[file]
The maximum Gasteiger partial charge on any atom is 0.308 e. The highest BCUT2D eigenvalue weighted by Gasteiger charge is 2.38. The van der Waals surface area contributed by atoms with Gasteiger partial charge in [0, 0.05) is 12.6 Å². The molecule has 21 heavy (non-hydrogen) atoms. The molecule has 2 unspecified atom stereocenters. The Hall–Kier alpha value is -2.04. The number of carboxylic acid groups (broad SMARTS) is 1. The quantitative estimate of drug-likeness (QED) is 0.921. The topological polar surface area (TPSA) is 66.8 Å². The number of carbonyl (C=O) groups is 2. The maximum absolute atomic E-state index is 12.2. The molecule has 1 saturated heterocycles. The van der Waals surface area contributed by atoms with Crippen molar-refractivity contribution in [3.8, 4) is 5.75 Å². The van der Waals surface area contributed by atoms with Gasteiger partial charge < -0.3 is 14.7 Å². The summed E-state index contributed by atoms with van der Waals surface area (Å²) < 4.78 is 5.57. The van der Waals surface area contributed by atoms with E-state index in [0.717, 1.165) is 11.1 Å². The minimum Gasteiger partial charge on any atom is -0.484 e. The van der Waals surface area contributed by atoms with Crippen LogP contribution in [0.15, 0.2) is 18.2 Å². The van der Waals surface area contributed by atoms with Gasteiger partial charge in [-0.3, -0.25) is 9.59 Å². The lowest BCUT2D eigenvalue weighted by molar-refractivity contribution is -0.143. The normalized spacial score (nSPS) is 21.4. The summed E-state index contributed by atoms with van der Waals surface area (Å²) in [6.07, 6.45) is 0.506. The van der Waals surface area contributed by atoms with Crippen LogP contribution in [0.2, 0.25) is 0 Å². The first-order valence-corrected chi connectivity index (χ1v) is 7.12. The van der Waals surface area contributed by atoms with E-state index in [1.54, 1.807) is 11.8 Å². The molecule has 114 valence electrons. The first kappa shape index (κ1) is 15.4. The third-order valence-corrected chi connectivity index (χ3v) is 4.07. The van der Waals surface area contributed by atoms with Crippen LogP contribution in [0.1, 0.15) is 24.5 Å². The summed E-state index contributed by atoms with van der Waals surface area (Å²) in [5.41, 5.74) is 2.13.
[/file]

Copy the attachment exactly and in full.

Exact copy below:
The maximum Gasteiger partial charge on any atom is 0.308 e. The highest BCUT2D eigenvalue weighted by Gasteiger charge is 2.38. The van der Waals surface area contributed by atoms with Gasteiger partial charge in [0, 0.05) is 12.6 Å². The molecule has 21 heavy (non-hydrogen) atoms. The molecule has 2 unspecified atom stereocenters. The Hall–Kier alpha value is -2.04. The number of carboxylic acid groups (broad SMARTS) is 1. The quantitative estimate of drug-likeness (QED) is 0.921. The topological polar surface area (TPSA) is 66.8 Å². The number of carbonyl (C=O) groups is 2. The maximum absolute atomic E-state index is 12.2. The molecule has 1 saturated heterocycles. The van der Waals surface area contributed by atoms with Crippen molar-refractivity contribution in [3.8, 4) is 5.75 Å². The van der Waals surface area contributed by atoms with Gasteiger partial charge < -0.3 is 14.7 Å². The summed E-state index contributed by atoms with van der Waals surface area (Å²) < 4.78 is 5.57. The van der Waals surface area contributed by atoms with E-state index in [0.717, 1.165) is 11.1 Å². The minimum Gasteiger partial charge on any atom is -0.484 e. The van der Waals surface area contributed by atoms with Crippen LogP contribution in [0.15, 0.2) is 18.2 Å². The van der Waals surface area contributed by atoms with Gasteiger partial charge in [-0.3, -0.25) is 9.59 Å². The lowest BCUT2D eigenvalue weighted by molar-refractivity contribution is -0.143. The normalized spacial score (nSPS) is 21.4. The summed E-state index contributed by atoms with van der Waals surface area (Å²) in [6.07, 6.45) is 0.506. The van der Waals surface area contributed by atoms with Crippen LogP contribution in [0.2, 0.25) is 0 Å². The first-order valence-corrected chi connectivity index (χ1v) is 7.12. The van der Waals surface area contributed by atoms with E-state index in [1.54, 1.807) is 11.8 Å². The molecule has 114 valence electrons. The first kappa shape index (κ1) is 15.4. The third-order valence-corrected chi connectivity index (χ3v) is 4.07. The van der Waals surface area contributed by atoms with Crippen LogP contribution in [0.1, 0.15) is 24.5 Å². The summed E-state index contributed by atoms with van der Waals surface area (Å²) in [5.41, 5.74) is 2.13.